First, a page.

Vetmeduni Vienna: ERC Advanced Grant for cancer researcher from Vetmeduni Vienna

Veronika Sexl of the Institute for Pharmacology and Toxicology at Vetmeduni Vienna has been awarded a coveted ERC Advanced Grant from the European Research Council. The grant will provide funding of about € 2.5 million over the next five years for research into new possibilities of cancer therapy using the enzyme CDK6.

The mission of the European Research Council (ERC) is to provide funding to outstanding researchers in support of frontier research in Europe. Veronika Sexl, head of Vetmeduni Vienna’s Institute for Pharmacology and Toxicology, will be able to use the funding awarded in late March 2016 to investigate the CDK6 protein, a prominent candidate in cancer research. Vetmeduni Vienna currently receives funding from three ERC grants.
Targeted inhibition of carcinogenic enzyme

CDK6 is a kinase, a special enzyme that initiates and propagates cellular processes such as cell cycle progression and thus cell growth. Transformed cells often overproduce kinases, leading to hyperactivity that promotes tumor development. These enzymes have therefore come to be at the focus of tumor research. CDK6, an important kinase in hematopoietic tumor cells, is known to be a possible aggressor and tumor promoter. Proof that a specific enzyme is promoting a patient’s cancer makes it possible to choose a therapy specific to that enzyme. Drugs that work to prevent kinase hyperactivity are called inhibitors. The inhibition of CDK6 activity was celebrated as breakthrough of the year in 2013 by the U.S. Food and Drug Administration (FDA).
Inhibitors guarantee only partial success
Sexl and her team recently showed that these inhibitors do not fully stop the tumor-promoting aspect of CDK6 and only have a partial impact on the effects of CDK6. “The inhibitors restrict the influence of the kinase activity of CDK6 on the cell cycle. But we have discovered that CDK6 is also involved in processes outside of the cell cycle control system,” Sexl explains. “CDK6 regulates many tumor-promoting genes and is a driver of hematopoiesis in the tumor tissue and of leukemic stem cell activation. The enzyme performs these functions largely without kinase activity, as a result of which the inhibitors currently in use are unable to prevent this second function.” Despite inhibitor therapy, therefore, the disease could still spread.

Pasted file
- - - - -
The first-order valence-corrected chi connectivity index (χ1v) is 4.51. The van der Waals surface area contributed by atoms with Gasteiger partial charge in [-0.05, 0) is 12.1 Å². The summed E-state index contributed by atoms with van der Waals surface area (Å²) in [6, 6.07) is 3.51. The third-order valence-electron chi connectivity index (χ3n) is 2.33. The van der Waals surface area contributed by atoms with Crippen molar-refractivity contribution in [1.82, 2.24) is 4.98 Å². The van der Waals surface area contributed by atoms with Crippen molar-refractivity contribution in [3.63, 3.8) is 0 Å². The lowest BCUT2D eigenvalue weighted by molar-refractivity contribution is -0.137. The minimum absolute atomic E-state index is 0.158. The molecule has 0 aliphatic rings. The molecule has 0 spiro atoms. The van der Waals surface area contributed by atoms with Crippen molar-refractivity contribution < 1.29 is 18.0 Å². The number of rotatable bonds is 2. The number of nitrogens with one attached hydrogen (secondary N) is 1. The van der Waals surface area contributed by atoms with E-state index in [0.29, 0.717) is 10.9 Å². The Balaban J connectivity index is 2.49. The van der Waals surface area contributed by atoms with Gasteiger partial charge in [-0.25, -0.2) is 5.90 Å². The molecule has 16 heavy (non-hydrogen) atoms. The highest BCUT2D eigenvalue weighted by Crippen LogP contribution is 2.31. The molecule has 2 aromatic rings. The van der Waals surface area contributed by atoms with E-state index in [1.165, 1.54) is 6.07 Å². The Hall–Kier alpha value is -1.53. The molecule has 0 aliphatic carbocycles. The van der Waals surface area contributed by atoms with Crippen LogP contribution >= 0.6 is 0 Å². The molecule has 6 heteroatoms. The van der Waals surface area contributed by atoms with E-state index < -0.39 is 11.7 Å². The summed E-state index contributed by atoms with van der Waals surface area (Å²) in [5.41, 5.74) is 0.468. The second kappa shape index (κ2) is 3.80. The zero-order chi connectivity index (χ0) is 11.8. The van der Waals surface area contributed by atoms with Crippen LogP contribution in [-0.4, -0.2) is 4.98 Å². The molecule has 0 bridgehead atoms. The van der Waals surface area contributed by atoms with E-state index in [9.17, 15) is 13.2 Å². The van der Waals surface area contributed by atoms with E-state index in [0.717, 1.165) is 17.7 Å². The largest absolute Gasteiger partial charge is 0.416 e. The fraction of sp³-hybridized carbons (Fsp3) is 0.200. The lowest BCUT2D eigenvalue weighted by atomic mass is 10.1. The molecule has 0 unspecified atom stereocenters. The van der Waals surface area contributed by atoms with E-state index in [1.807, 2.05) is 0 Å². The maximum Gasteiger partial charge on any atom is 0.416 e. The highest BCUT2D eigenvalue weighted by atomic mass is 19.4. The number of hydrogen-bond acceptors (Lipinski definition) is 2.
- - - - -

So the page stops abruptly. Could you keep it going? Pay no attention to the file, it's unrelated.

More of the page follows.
The ERC Advanced Grant will allow Sexl to focus on finding new possibilities to inhibit this second, kinase-independent function of CDK6. This could result in an entirely new paradigm for the development of cancer drugs. CDK6, a “global player” in tumor development, could be taken out of the game in a much more targeted fashion.
About Veronika Sexl
Veronika Sexl studied medicine in Vienna. After her studies, she joined the Institute of Pharmacology as research assistant. In 1996 she was awarded an Erwin Schrödinger Fellowship from the Austrian Science Fund (FWF) for a postdoctoral position with the Department of Tumor Cell Biology at St. Jude Children’s Research Hospital in Memphis, Tennessee. After the fellowship was over, Sexl stayed in Memphis for two more years at the Department of Biochemistry before returning to the Institute for Pharmacology and Toxicology – then still a part of the University of Vienna – where she was made University Professor and Specialist for Pharmacology and Toxicology. In 2007 she was appointed Full Professor for Signal Transduction and Molecular Targeting Therapy. In 2010 she moved to the University of Veterinary Medicine Vienna as Professor for Pharmacology and Toxicology and head of the institute of the same name.
Sexl is the Austrian delegate to the councils of the renowned institutions European Molecular Biology Organization (EMBO) and European Molecular Biology Laboratory (EMBL). She is a member of the European Academy of Sciences and has received a number of awards, including the Alois Sonnleitner Prize of the Austrian Academy of Science as well as the Novartis Prize for Medicine. In 2015 she was elected to the board of the European Hematology Association (EHA).
Sexl has participated in a number of joint research programs, such as the Austrian Science Fund’s JAK-STAT initiative, and has brought in a total of € 4.6 million in research funds so far. With the ERC Advanced Grant, she has been awarded further funding of € 2.5 million over five years.
About the University of Veterinary Medicine, Vienna
The University of Veterinary Medicine, Vienna in Austria is one of the leading academic and research institutions in the field of Veterinary Sciences in Europe. About 1,300 employees and 2,300 students work on the campus in the north of Vienna which also houses five university clinics and various research sites. Outside of Vienna the university operates Teaching and Research Farms.

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